The Government of Ethiopia (GOE) aims to boost exports and trade through $1 billion investment in agro processing industrial parks to make Ethiopia a top manufacturing hub on the continent. Industrial parks broadly are a key focus of Ethiopia’s economic development strategy. Through the Ministry of Trade and Industry (MOTI) and the Industrial Parks Development Corporation (IPDC), 17 agro-industrial growth corridors (AIGC) are planned for development, with coverage in all nine regional states. In its current first phase, four Integrated Agro-Industrial Parks (IAIP) are under construction, out of which three are already operational. The IAIPs when fully completed will provide support services to companies, opportunities for skills development, and attraction for foreign investment. The total estimated cost of the four pilot agro-industrial parks is $181.2 million. The GOE intends for the four IAIPs to result in $1.5 billion in investment, 400 business opportunities, and 400,000 jobs. The four industrial parks are situated in strategic locations throughout Ethiopia and were selected based on the area’s agricultural potential, infrastructure facilities (water, electricity, etc.), and regional market potential. The IAIPs are envisioned to provide a one-stop shop to provide various services to facilitate trade logistics, access to land, customs clearance, and other business services. At present, three IAIPs are already operational and one is under construction and development, located in Humera (Tigray), Bure (Amhara), Yirgalem (SNNP) and Bulbula (Oromia). Aside from these, there are multiple textile and apparel industrial parks, the most notable being Hawassa Industrial Park where the U.S.-owned apparel manufacturer, Philips Van Huesen (PVH), is producing shirts and other garments for the export market. In 20222, however, PVH sold its plant and left the country ceasing its operation in Ethiopia. Generous government investment incentives, preferential access to the United States large market under the African Growth and Opportunity Act (AGOA), low cost of electricity and labor, and abundant natural resources have resulted in increased foreign direct investment into the parks. In 2019/20, the industrial parks generated $610 million in export earnings and created 89,000 job opportunities. Following the war between the government of Ethiopia and Tigrayan forces, the U.S. government suspended Ethiopia’s AGOA privileges.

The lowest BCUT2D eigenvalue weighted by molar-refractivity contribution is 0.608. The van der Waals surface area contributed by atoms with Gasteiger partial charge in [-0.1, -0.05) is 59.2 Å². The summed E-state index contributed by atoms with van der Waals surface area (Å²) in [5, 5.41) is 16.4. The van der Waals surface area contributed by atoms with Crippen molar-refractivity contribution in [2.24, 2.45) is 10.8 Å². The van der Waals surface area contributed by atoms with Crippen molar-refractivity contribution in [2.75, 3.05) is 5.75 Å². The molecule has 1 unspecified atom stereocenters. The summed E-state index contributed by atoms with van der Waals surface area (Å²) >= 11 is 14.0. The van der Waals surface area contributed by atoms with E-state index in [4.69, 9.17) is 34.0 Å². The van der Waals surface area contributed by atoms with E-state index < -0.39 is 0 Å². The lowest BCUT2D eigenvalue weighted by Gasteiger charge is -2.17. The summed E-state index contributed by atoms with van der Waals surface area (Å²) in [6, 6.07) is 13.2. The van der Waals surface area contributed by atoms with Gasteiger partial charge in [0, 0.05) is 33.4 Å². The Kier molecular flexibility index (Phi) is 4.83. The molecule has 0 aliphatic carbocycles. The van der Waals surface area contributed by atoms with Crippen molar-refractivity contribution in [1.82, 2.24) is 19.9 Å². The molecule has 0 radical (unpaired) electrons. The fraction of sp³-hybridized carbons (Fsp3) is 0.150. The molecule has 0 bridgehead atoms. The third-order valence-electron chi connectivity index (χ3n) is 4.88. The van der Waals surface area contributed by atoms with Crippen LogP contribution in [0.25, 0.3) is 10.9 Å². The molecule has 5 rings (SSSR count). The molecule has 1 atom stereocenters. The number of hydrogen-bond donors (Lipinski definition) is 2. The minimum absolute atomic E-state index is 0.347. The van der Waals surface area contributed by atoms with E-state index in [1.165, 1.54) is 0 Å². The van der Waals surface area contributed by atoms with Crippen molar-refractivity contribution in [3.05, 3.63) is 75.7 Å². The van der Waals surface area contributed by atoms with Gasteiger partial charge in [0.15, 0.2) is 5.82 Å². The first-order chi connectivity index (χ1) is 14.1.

Commodities intended for processing include coffee, sorghum, maize, sesame, horticulture, meat and dairy, and cereals, among others. The IAIPs will include companies that export value-added agricultural products as well as those producing products for domestic consumption. Major agriculture processing potential includes cattle fattening and processing, chicken production and processing, livestock feed manufacturing, wheat-based food production (e.g. pasta, biscuits), sesame processing (e.g. tahini), soybean crushing (e.g. soybean oil and feed), sugar production and processing, juice and dairy manufacturing, as well as garments and leather goods.